Read-only memory (ROM), also known as firmware, is an integrated circuit programmed with specific data when it is manufactured. ROM chips are used not only in computers, but in most other electronic items as well.
Now, you will learn about the different types of ROM and how each works. This article is one in a series of articles dealing with computer memory, including:
Data stored in these chips is nonvolatile -- it is not lost when power is removed.
Data stored in these chips is either unchangeable or requires a special operation to change (unlike RAM, which can be changed as easily as it is read).
This means that removing the power source from the chip will not cause it to lose any data.
ROM at Work
Similar to RAM, ROM chips (Figure 1) contain a grid of columns and rows. But where the columns and rows intersect, ROM chips are fundamentally different from RAM chips. While RAM uses transistors to turn on or off access to a capacitor at each intersection, ROM uses a diode to connect the lines if the value is 1. If the value is 0, then the lines are not connected at all.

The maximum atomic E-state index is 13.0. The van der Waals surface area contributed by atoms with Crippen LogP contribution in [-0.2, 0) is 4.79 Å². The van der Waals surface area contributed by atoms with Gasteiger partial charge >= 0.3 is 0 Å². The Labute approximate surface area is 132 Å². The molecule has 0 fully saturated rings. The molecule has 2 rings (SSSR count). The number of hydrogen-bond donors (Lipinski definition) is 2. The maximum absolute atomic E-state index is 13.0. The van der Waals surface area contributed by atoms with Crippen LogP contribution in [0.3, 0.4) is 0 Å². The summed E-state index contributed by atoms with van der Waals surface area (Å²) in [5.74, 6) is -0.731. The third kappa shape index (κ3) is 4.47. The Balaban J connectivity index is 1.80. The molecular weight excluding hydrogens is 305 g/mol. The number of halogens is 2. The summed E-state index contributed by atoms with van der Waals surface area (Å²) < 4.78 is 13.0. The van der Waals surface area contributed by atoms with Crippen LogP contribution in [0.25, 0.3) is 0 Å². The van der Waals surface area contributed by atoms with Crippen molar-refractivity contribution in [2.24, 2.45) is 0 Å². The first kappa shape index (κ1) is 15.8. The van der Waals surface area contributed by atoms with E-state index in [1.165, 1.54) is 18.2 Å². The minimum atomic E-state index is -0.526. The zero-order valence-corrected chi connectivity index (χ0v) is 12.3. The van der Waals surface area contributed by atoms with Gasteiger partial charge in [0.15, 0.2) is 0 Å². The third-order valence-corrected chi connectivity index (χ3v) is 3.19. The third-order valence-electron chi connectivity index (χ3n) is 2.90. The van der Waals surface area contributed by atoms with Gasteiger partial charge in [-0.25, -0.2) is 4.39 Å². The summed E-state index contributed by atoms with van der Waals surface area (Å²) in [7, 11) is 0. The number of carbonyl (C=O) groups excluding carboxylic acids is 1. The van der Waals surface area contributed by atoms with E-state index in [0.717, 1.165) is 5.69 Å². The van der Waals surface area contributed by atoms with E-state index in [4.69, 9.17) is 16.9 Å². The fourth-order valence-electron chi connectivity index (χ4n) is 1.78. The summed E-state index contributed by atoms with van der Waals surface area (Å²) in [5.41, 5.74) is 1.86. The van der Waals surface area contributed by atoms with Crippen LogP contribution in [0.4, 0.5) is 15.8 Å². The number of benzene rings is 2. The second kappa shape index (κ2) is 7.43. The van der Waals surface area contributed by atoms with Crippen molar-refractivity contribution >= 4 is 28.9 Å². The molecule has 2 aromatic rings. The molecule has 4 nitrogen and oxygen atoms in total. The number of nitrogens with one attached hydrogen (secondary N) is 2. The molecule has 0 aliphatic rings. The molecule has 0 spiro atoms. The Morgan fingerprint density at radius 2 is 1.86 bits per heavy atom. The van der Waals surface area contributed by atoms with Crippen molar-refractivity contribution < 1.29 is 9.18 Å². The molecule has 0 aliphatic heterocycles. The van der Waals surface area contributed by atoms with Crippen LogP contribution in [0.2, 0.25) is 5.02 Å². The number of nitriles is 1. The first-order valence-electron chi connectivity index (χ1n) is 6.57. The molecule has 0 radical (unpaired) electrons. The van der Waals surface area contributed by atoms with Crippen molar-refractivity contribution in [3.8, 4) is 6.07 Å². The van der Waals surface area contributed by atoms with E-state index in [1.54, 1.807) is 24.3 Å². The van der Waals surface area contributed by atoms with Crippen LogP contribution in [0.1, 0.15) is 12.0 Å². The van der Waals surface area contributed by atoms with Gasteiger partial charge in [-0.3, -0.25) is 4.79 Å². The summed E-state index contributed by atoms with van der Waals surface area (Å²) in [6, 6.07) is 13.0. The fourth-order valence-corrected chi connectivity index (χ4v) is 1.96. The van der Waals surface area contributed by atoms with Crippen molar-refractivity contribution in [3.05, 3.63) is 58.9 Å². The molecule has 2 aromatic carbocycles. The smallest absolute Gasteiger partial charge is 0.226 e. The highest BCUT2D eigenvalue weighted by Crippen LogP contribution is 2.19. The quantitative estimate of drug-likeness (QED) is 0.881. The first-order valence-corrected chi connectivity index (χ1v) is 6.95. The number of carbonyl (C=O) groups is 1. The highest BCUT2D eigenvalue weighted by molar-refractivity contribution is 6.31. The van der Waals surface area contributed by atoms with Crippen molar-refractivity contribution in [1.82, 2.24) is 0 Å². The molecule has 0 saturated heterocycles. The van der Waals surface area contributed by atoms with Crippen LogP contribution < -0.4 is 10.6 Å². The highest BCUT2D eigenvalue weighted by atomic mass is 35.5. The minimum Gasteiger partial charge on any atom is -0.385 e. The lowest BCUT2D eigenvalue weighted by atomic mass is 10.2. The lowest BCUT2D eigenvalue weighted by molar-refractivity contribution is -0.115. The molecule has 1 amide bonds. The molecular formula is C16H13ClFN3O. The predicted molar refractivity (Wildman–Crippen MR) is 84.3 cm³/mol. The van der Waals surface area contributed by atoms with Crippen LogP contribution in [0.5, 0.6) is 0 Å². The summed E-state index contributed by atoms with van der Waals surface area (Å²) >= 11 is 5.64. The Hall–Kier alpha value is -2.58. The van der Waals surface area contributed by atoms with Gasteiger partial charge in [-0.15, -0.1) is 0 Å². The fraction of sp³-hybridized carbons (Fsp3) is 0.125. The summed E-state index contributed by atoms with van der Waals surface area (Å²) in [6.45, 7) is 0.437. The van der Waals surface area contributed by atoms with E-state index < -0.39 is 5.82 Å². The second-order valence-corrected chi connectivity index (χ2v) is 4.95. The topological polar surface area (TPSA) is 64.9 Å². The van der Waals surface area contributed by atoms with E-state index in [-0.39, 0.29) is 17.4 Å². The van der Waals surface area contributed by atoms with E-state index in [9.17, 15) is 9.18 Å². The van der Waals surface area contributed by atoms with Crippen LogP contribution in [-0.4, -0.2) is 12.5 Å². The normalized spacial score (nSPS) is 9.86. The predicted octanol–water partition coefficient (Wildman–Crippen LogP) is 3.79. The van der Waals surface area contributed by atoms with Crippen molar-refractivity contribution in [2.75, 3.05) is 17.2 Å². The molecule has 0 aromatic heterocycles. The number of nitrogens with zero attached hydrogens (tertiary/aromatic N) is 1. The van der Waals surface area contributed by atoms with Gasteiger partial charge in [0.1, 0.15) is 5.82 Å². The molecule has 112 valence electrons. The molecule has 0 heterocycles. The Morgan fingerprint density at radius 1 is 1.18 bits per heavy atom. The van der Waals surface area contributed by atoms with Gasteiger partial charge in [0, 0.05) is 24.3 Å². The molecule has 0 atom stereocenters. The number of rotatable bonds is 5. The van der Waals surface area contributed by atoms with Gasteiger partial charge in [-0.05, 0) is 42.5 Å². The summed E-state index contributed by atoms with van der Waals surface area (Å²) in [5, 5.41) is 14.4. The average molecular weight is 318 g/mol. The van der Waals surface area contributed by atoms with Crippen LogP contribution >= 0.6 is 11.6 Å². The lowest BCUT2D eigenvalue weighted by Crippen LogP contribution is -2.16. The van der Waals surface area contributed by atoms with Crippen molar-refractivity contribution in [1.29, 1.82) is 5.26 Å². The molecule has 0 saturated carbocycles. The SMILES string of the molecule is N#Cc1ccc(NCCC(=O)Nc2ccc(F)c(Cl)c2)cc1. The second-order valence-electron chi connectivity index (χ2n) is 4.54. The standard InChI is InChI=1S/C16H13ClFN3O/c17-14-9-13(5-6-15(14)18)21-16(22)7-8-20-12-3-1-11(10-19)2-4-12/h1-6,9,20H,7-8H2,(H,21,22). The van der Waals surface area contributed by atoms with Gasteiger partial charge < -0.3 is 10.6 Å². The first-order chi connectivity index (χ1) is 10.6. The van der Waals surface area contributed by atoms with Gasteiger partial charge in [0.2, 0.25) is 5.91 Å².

Figure 1. BIOS uses Flash memory, a type of ROM.
A diode normally allows current to flow in only one direction and has a certain threshold, known as the forward breakover, that determines how much current is required before the diode will pass it on. In silicon-based items such as processors and memory chips, the forward breakover voltage is approximately 0.6 volts. By taking advantage of the unique properties of a diode, a ROM chip can send a charge that is above the forward breakover down the appropriate column with the selected row grounded to connect at a specific cell. If a diode is present at that cell, the charge will be conducted through to the ground, and, under the binary system, the cell will be read as being "on" (a value of 1). The neat part of ROM is that if the cell's value is 0, there is no diode at that intersection to connect the column and row. So the charge on the column does not get transferred to the row.